That's without even getting to the first amendment issues. Related to the Civ Pro issues of getting anything from you at all related to your degree and the fact is is not settled law you have entered the state in order for them to have jurisdiction in the first place. (Although this may be circumvented if you were in the state when they claim you committed the crime. How long ago were you there? Does anyone on the list know the SOL for this?)
 
Last edited:

ResearchDoc

Junior Member
We lived in Florida until mid 2007. We moved to Pennsylvania 2 weeks after we took the USMLE in FL. Because our closing costs were kind of high, I sold my 3 Intel servers to make up the difference. I kept all the website files though to later upload to a paid hosting site in the Netherlands.

But the blogs/webpages in question were never created or published until after we actually had settled in Pennsylvania. That is where I got the free Netbook from Comcast with our internet/Cable/Phone package, and began running the website from a paid webhost.

They appear to be claiming that the county has jurisdiction because the website is viewable from the Florida County, and violates the Florida Statute. I looked at the statute on a legal site, and the site also cross references some obscenity and advertising statutes, for which Sheriffs are called to "vigorously enforce".


If you look at other Sheriffs departments from high profile cases, they all seem to say the same thing: "If the content begins or ends in Florida, we have jurisdiction and we will prosecute you".

But everything we do is based in PA, and hosted in the Netherlands. No webpage regarding the content in question ever was written or was hosted in FL.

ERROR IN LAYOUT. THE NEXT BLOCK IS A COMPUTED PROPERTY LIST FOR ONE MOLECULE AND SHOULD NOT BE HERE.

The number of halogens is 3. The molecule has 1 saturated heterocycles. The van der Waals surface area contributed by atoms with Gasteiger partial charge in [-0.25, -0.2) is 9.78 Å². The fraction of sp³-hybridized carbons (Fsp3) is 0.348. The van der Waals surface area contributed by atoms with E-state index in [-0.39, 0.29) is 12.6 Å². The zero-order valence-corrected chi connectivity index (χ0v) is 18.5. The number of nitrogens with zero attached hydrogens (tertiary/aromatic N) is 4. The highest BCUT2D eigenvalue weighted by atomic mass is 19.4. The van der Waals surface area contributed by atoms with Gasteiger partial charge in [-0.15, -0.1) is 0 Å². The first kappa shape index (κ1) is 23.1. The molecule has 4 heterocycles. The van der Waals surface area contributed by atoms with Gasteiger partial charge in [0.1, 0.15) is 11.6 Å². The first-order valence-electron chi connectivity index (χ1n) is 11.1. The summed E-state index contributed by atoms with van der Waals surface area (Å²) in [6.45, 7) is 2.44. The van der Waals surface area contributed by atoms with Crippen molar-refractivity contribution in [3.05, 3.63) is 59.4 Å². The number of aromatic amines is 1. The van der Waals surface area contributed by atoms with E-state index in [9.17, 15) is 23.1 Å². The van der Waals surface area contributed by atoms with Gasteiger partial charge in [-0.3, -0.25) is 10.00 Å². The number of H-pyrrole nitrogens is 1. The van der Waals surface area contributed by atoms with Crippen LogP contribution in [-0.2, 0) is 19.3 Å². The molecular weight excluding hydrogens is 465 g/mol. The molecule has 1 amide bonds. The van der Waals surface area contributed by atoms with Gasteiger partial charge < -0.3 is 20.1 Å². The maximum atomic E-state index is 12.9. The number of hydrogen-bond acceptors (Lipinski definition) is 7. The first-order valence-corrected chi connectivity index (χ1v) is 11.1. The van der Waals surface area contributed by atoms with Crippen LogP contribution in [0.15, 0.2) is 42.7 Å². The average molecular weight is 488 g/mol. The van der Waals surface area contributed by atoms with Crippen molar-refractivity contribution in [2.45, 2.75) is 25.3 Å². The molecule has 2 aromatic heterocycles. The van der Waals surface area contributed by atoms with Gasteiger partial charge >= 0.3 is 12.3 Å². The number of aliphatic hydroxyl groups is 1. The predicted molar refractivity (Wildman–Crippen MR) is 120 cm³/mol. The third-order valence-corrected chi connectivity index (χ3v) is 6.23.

tranquility

Senior Member
You keep trying to clarify, but I get the jist. However, foreign servers and out of state is not a get out of jail free card regarding jurisdiction on crimes. (Or, civil for that matter.) There are many difficulties to the case and I think it problematical to the Sheriff in many ways, as I have explained.

However, blowing off guys with guns (and awesome governmental power) is an extremely bad idea for many reasons. Just because it's hard does not mean a cash-strapped governmental agency doesn't think they've found a way to raise some cash from the internet. A precedent or two and it will be like manna from heaven simply because someone in outer podunk can click on a link. With the legal theory that all the benefits from your ill-gotten gain under some civil forfeiture statute might be getting a blue-nosed Sheriff all a tingle with the thought of a new coffee maker for the squad room.

Remain silent. Go to the EFF. Maybe pay for an hour at an attorney, just in case.
 

Sponsored Ad

Top